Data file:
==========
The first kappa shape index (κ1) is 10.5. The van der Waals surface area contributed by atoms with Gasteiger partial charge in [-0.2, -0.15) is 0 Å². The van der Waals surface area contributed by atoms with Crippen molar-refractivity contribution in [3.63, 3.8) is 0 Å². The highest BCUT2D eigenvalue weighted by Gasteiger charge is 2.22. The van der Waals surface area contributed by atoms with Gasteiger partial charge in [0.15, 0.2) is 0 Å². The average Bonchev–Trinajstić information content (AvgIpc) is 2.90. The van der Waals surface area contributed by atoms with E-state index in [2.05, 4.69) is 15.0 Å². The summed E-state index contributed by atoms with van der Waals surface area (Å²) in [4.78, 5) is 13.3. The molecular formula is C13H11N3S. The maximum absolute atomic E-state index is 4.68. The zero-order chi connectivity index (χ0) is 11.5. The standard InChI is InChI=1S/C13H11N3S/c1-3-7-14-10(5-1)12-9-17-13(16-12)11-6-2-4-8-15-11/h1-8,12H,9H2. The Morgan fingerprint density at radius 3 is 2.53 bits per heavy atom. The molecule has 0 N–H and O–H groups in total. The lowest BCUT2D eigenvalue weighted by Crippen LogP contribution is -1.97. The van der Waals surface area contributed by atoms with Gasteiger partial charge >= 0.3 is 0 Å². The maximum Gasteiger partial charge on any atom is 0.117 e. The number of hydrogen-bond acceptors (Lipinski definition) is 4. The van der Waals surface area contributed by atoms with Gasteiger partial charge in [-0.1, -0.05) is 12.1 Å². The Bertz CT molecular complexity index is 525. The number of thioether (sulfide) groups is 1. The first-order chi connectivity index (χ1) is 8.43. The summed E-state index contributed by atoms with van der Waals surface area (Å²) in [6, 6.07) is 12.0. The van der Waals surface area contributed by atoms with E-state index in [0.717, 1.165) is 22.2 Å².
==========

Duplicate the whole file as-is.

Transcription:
The first kappa shape index (κ1) is 10.5. The van der Waals surface area contributed by atoms with Gasteiger partial charge in [-0.2, -0.15) is 0 Å². The van der Waals surface area contributed by atoms with Crippen molar-refractivity contribution in [3.63, 3.8) is 0 Å². The highest BCUT2D eigenvalue weighted by Gasteiger charge is 2.22. The van der Waals surface area contributed by atoms with Gasteiger partial charge in [0.15, 0.2) is 0 Å². The average Bonchev–Trinajstić information content (AvgIpc) is 2.90. The van der Waals surface area contributed by atoms with E-state index in [2.05, 4.69) is 15.0 Å². The summed E-state index contributed by atoms with van der Waals surface area (Å²) in [4.78, 5) is 13.3. The molecular formula is C13H11N3S. The maximum absolute atomic E-state index is 4.68. The zero-order chi connectivity index (χ0) is 11.5. The standard InChI is InChI=1S/C13H11N3S/c1-3-7-14-10(5-1)12-9-17-13(16-12)11-6-2-4-8-15-11/h1-8,12H,9H2. The Morgan fingerprint density at radius 3 is 2.53 bits per heavy atom. The molecule has 0 N–H and O–H groups in total. The lowest BCUT2D eigenvalue weighted by Crippen LogP contribution is -1.97. The van der Waals surface area contributed by atoms with Gasteiger partial charge >= 0.3 is 0 Å². The maximum Gasteiger partial charge on any atom is 0.117 e. The number of hydrogen-bond acceptors (Lipinski definition) is 4. The van der Waals surface area contributed by atoms with Gasteiger partial charge in [-0.1, -0.05) is 12.1 Å². The Bertz CT molecular complexity index is 525. The number of thioether (sulfide) groups is 1. The first-order chi connectivity index (χ1) is 8.43. The summed E-state index contributed by atoms with van der Waals surface area (Å²) in [6, 6.07) is 12.0. The van der Waals surface area contributed by atoms with E-state index in [0.717, 1.165) is 22.2 Å².